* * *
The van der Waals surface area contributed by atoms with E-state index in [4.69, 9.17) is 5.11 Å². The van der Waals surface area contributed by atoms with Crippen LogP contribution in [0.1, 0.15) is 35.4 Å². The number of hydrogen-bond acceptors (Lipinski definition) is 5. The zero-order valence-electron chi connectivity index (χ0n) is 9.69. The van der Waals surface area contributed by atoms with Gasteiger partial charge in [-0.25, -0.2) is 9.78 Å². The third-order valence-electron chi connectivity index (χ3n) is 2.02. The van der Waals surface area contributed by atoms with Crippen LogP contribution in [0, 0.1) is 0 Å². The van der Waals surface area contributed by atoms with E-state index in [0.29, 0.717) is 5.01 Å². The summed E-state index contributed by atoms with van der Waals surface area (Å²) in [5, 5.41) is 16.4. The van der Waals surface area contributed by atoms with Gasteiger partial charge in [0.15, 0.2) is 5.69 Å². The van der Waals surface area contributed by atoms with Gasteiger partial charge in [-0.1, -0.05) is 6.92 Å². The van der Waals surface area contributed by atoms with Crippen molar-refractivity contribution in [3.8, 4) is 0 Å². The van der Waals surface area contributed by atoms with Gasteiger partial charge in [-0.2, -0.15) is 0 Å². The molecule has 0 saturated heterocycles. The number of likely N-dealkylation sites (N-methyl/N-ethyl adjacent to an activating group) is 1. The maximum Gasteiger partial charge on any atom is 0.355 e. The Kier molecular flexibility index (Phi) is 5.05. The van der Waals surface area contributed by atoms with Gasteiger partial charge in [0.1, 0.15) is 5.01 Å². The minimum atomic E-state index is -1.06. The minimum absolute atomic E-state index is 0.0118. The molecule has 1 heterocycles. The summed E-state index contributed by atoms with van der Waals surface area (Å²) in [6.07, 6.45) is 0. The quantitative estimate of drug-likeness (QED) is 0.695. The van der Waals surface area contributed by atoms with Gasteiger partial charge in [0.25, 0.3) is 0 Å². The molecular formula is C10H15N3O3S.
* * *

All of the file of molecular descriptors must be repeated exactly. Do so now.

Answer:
The van der Waals surface area contributed by atoms with E-state index in [4.69, 9.17) is 5.11 Å². The van der Waals surface area contributed by atoms with Crippen LogP contribution in [0.1, 0.15) is 35.4 Å². The number of hydrogen-bond acceptors (Lipinski definition) is 5. The zero-order valence-electron chi connectivity index (χ0n) is 9.69. The van der Waals surface area contributed by atoms with Gasteiger partial charge in [-0.25, -0.2) is 9.78 Å². The third-order valence-electron chi connectivity index (χ3n) is 2.02. The van der Waals surface area contributed by atoms with Crippen LogP contribution in [0, 0.1) is 0 Å². The van der Waals surface area contributed by atoms with E-state index in [0.29, 0.717) is 5.01 Å². The summed E-state index contributed by atoms with van der Waals surface area (Å²) in [5, 5.41) is 16.4. The van der Waals surface area contributed by atoms with Gasteiger partial charge in [0.15, 0.2) is 5.69 Å². The van der Waals surface area contributed by atoms with Gasteiger partial charge in [-0.1, -0.05) is 6.92 Å². The van der Waals surface area contributed by atoms with Crippen molar-refractivity contribution in [3.8, 4) is 0 Å². The van der Waals surface area contributed by atoms with Gasteiger partial charge in [-0.2, -0.15) is 0 Å². The molecule has 0 saturated heterocycles. The number of likely N-dealkylation sites (N-methyl/N-ethyl adjacent to an activating group) is 1. The maximum Gasteiger partial charge on any atom is 0.355 e. The Kier molecular flexibility index (Phi) is 5.05. The van der Waals surface area contributed by atoms with Gasteiger partial charge in [0.1, 0.15) is 5.01 Å². The minimum atomic E-state index is -1.06. The minimum absolute atomic E-state index is 0.0118. The molecule has 1 heterocycles. The summed E-state index contributed by atoms with van der Waals surface area (Å²) in [6.07, 6.45) is 0. The quantitative estimate of drug-likeness (QED) is 0.695. The van der Waals surface area contributed by atoms with Gasteiger partial charge in [0.25, 0.3) is 0 Å². The molecular formula is C10H15N3O3S.